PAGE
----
Tackling racism

We are more than the colour of our skin
Addressing racism and racial discrimination at the United Nations
21 Feb 2023

Racism is an institutionalized system that perpetuates racial superiority, engenders discrimination and exclusion, and fosters an unequal distribution of resources, privileges, and power. It encompasses economic, political, and social values, structures, beliefs, and practices that are deeply rooted and legitimized in culture, education, and praxis. The killing of George Floyd in Minneapolis in 2020 created an inflection point in public consciousness about racism and racial discrimination. Throughout the world, people of all races took to the streets to repudiate racism. The echoes of this global movement reached the United Nations. Having strongly condemned the killing of George Floyd, Secretary-General António Guterres stated that “racism is an abhorrence that we must all reject.” For their part, the UN Staff urged the organization to address racism and racial discrimination not only in society but also within the workplace.

The Secretary-General launched the Strategic Action Plan (SAP) on Addressing Racism and Promoting Dignity for All in February 2022. The SAP recognises that racism and racial discrimination are alive in the organization. In June 2022, the General Assembly established the Anti-Racism Team (ART) to coordinate and oversee the implementation of the SAP; and in January 2023 the Secretary-General appointed Ms. Mojankunyane Gumbi as the Special Adviser on Addressing Racism in the Workplace. 

There is no doubt that racism constitutes a widespread challenge in today’s globalizing world. But I think it is important to understand its history. The concept of race is relatively new, having been invented in the eighteenth century as a tool to justify inequality and injustice on biological grounds. However, race has neither biological nor scientific validity; race is a social and political construct, and racism is the system that operationalizes ideas and beliefs of racial superiority and supremacy. Racism and the racialization of society have been instrumental to legitimize slavery and the transatlantic slave trade – a greatest crime against humanity. Today, the descendants of Africans who were enslaved continue to be victims of its consequences. They have also been critical to legitimize colonisation of native and indigenous populations.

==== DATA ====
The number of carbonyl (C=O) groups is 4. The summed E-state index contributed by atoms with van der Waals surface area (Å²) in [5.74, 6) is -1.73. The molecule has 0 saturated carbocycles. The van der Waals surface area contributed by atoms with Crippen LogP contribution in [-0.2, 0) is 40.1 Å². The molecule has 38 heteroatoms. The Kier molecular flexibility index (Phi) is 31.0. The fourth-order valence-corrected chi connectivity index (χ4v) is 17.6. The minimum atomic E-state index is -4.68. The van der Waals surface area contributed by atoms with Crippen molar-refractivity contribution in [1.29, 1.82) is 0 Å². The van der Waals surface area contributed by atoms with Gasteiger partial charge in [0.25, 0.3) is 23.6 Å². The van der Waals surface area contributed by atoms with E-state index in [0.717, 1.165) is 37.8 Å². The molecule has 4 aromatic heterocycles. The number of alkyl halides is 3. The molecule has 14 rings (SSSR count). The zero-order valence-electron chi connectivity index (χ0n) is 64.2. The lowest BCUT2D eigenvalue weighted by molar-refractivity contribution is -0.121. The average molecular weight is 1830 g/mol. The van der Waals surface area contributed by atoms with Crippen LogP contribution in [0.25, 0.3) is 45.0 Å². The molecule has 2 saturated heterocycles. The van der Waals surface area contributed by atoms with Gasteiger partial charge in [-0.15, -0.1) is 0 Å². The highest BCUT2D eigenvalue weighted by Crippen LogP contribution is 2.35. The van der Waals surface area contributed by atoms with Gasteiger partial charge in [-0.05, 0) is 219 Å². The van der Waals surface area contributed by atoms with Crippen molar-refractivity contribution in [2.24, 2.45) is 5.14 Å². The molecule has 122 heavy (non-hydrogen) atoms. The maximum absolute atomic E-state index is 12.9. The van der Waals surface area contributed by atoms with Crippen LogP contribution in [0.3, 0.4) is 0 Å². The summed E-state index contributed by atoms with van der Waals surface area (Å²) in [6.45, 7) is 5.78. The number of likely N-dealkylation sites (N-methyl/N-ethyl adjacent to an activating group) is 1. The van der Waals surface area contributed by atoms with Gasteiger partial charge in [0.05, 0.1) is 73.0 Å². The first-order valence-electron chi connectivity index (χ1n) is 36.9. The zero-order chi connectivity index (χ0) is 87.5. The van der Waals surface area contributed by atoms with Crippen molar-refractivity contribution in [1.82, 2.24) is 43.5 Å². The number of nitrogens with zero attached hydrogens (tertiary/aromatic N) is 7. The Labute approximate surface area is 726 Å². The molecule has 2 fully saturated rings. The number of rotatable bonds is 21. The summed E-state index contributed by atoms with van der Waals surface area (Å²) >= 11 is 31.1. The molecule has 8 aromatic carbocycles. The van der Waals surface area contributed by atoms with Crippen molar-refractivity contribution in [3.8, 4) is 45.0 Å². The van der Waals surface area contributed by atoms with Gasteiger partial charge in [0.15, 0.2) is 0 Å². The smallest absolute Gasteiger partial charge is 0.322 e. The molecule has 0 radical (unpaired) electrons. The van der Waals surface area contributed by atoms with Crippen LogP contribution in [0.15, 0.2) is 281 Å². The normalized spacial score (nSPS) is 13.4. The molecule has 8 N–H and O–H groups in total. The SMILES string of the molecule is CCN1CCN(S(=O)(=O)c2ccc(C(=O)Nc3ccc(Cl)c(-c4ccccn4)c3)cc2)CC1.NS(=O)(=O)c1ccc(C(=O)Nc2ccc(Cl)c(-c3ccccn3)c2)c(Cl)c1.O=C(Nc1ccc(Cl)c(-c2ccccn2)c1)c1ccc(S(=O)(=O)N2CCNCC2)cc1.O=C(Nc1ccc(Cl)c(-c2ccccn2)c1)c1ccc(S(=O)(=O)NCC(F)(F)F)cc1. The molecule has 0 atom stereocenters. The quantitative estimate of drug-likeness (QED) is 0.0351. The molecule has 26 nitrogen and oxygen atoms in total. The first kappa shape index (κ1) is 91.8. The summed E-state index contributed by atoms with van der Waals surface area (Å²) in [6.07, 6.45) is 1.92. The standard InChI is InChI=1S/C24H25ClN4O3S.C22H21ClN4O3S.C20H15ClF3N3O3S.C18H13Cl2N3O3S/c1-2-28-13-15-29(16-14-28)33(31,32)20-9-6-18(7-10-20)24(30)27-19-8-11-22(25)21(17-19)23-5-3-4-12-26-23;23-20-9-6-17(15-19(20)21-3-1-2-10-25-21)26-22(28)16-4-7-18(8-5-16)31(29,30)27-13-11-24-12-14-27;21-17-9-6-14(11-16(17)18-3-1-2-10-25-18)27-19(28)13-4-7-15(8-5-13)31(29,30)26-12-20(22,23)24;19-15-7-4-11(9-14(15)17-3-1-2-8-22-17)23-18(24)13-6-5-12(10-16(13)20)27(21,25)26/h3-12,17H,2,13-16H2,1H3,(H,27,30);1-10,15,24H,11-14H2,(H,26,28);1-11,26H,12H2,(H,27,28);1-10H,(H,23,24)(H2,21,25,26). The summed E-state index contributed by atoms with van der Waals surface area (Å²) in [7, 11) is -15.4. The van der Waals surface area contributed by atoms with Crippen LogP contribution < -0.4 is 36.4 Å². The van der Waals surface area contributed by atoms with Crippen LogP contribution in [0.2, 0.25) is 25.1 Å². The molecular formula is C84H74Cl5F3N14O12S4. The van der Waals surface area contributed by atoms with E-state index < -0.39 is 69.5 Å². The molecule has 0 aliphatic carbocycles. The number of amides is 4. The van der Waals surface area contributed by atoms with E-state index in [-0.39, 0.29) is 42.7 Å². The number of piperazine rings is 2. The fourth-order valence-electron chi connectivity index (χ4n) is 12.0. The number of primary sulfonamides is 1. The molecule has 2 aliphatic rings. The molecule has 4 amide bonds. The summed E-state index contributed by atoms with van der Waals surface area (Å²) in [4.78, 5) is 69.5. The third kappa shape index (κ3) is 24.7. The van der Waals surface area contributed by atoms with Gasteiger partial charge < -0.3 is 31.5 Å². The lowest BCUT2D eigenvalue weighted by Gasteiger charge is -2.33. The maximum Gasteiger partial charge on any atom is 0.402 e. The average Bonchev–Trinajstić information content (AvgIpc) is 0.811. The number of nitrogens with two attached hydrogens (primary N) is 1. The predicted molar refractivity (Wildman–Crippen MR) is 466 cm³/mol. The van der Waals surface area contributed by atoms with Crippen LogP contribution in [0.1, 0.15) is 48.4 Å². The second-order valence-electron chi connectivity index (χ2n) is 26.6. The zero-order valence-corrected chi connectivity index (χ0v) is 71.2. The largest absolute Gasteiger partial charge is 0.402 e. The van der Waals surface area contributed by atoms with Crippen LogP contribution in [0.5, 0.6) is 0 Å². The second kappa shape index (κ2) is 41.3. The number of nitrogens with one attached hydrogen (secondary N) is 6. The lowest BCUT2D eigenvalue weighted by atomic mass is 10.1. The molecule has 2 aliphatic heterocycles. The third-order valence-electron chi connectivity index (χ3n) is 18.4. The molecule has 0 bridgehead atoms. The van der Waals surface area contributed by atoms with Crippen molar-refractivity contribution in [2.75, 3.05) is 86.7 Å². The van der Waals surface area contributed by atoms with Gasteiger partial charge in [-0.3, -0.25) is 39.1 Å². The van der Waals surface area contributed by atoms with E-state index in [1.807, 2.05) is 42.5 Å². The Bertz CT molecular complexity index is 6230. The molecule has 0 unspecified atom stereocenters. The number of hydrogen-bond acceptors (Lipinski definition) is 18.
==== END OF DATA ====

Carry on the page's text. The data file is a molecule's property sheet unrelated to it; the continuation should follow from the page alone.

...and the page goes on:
Anti-racism team

Certainly, the United Nations is not immune to these systemic trends. When the organization was established in 1945, about one third of the world’s nations, mostly in Africa, Asia, Latin America and the Caribbean, had not yet obtained their sovereignty. Therefore, the UN reflected the vision and perspectives of the colonizing and slave owning nations that played a key role in the onset of the organization. Many of the UN’s early international civil servants were drawn from these powerful countries, and their worldview shaped the organization’s ethos.

It was only in 1960 that, through the work of its Trusteeship Council, the United Nations General Assembly adopted a declaration on the right of all people to self-determination, and established the Special Committee on Decolonization. When most African States, newly emerging from colonial rule, became members of the United Nations they called for an agenda that linked decolonization with anti-racial discrimination. Although the principle of non-discrimination was already inscribed in Article 1 of the United Nations Charter, the new member states demanded greater prominence of anti-racial discrimination in international law. And, following these efforts, the International Convention on the Elimination of All Forms of Racial Discrimination was adopted in 1965, and in 1979, the United Nations recognized the 21st of March (the day of the 1960 Sharpeville Massacre in South Africa) as the International Day for the Elimination of Racial Discrimination.